For the last year or so people keep asking me what I think about the blood moons. Since the last blood moon will occur in a few weeks (September 28, 2015, the first night of Sukkot), I thought that maybe I should say something about blood moons before it’s too late and the whole subject has waned and been forgotten.
I was musing about this last Shabbat afternoon while on a Sabbath-stroll with a few of the fellows from Beth Immanuel. I asked one of my colleagues (who shall remain nameless), “Do you think I should teach about the blood moons before it’s too late?”
He replied wittily, “Forget about blood moons. You should teach about mud balloons.”
That comment reminded me of the old sarcastic simile, “That went over like a lead balloon.” It’s something you say after you attempt a joke and nobody laughs. It happens to me a lot. Most of my jokes have a lead-balloon quality, but I like to think that they are not as bad as the constant stream of puns and verbal inversions that flows from my colleague (who shall remain nameless).
Later in the day, just before minchah-time, I was walking back to the synagogue, and I saw two hot air balloons rising like the moon.
I’m not making any of this up.
Unlike balloons made of mud or lead, the hot air balloons climbed slowly above the treeline and then gracefully drifted on unseen breezes over historic, beautiful, Hudson, Wisconsin. I thought this strange. Had I not, only an hour or so earlier, been thinking about balloons (albeit balloons made of mud and lead)? As I watched the two balloons rise, I was impressed to think that hot air can lift people so high.
Still more uncanny, only a few hours after that, the full moon of Elul really did rise and take its position in the sky as the last full moon before the anticipated blood moon of Sukkot.
What does it all mean?
For those of you who aren’t already in the know, a “blood moon” occurs when the moon undergoes a total lunar eclipse. As the shadow of the earth passes over the face of the moon, the dimmed moon takes on a reddish hue which some have likened to the color of blood. The comparison rests on the strength of biblical imagery:
The sun will be turned into darkness and the moon into blood before the great and awesome day of the LORD comes. (Joel 2:31)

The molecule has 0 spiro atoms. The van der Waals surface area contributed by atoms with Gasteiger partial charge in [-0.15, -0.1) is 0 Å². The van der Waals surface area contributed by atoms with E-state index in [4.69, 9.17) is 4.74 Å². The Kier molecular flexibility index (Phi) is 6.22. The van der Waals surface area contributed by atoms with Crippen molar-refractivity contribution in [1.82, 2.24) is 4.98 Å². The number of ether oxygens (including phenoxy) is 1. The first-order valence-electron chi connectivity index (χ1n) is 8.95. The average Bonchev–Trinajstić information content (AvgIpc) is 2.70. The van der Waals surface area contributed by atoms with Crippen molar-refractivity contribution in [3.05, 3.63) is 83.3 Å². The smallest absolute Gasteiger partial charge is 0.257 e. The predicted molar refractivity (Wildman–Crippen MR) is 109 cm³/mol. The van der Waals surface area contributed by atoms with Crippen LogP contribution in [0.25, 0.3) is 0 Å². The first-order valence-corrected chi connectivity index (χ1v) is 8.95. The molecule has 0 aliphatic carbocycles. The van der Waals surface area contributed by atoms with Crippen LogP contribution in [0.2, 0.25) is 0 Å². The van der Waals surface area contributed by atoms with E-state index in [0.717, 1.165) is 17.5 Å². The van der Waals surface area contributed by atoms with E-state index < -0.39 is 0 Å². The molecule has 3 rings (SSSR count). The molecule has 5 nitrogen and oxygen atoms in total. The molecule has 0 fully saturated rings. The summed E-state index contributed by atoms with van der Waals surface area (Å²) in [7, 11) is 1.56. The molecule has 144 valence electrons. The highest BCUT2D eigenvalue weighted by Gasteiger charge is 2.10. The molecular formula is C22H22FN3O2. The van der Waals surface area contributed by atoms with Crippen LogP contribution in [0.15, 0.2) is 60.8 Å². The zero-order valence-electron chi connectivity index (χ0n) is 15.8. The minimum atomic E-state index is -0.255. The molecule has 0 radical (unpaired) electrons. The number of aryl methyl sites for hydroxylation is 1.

I looked when He broke the sixth seal, and there was a great earthquake; and the sun became black as sackcloth made of hair, and the whole moon became like blood. (Revelation 6:12)
Lunar eclipses happen routinely. The phenomenon is not uncommon. So what accounts for all the excitement currently waxing?
The excitement has to do with the unusual occurrence of a lunar tetrad—a cryptic-sounding word that apparently is used among moon-people to indicate four successive lunar eclipses, with no partial lunar eclipses in between, each one separated from the next by six lunar months. A tetrad is a somewhat rare event, but the cool part, from a Messianic Jewish perspective, is that each of the lunar eclipses in this particular tetrad coincides with a significant day on the Jewish calendar:
- April 15, 2014: Passover 5774
- October 8, 2014: Sukkot 5775
- April 04, 2015: Passover 5775
- September 28, 2015: Sukkot 5776
Maybe it looks more significant than it is. Since three Jewish holidays coincide with full moons every year (Passover, Purim, and Sukkot), the odds of a lunar eclipse hitting a Jewish holiday are actually 1:4. When two lunar eclipses fall within a single year, the convergence with a Jewish holy day is almost inevitable. The significance of the tetrad seems to diminish even more when you realize that three of the four lunar eclipses in this tetrad were not visible from Israel. The only eclipse that can be seen at all from Israel is the coming Sukkot eclipse. On September 28, 2015 viewers in Israel may be able to see the tail end of the eclipse for a short while before sunrise. (We’ll ask the FFOZ Israel staff to get up early that day and take a look.)
Nevertheless, it seems like the four consecutive blood moons falling on four holy days must portend something, does it not?
Is it a sign from heaven?
I hope it means that our redemption is near. But even if the redemption tarries, the blood moon tetrad is still important. It has us lifting our eyes up to the heavens and wondering about the day and hour, as our Master tells us, “Lift up your heads, because your redemption is drawing near” (Luke 21:28).
Moreover, the hype around the blood moons has thrust the biblical calendar into mainstream awareness. John Hagee’s book Four Blood Moons spent more than 150 days on Amazon.com’s top 150. That means that, for the first time, thousands of Christians and curiosity-seekers have been reading about Passover, Sukkot, and the prophetic significance of the festivals. That’s not just hot air. The blood moon teachings also brought attention to Mark Biltz of El Shaddai Ministries, and, like Hagee, Biltz is a friend of Messianic Judaism and the Jewish people.
What do I think about the blood moons? I think that they are HaShem’s message to our generation. He is telling us that the redemption is at hand. Therefore, we should repent, turn from sin, and draw near to his kingdom. What else could they possibly mean?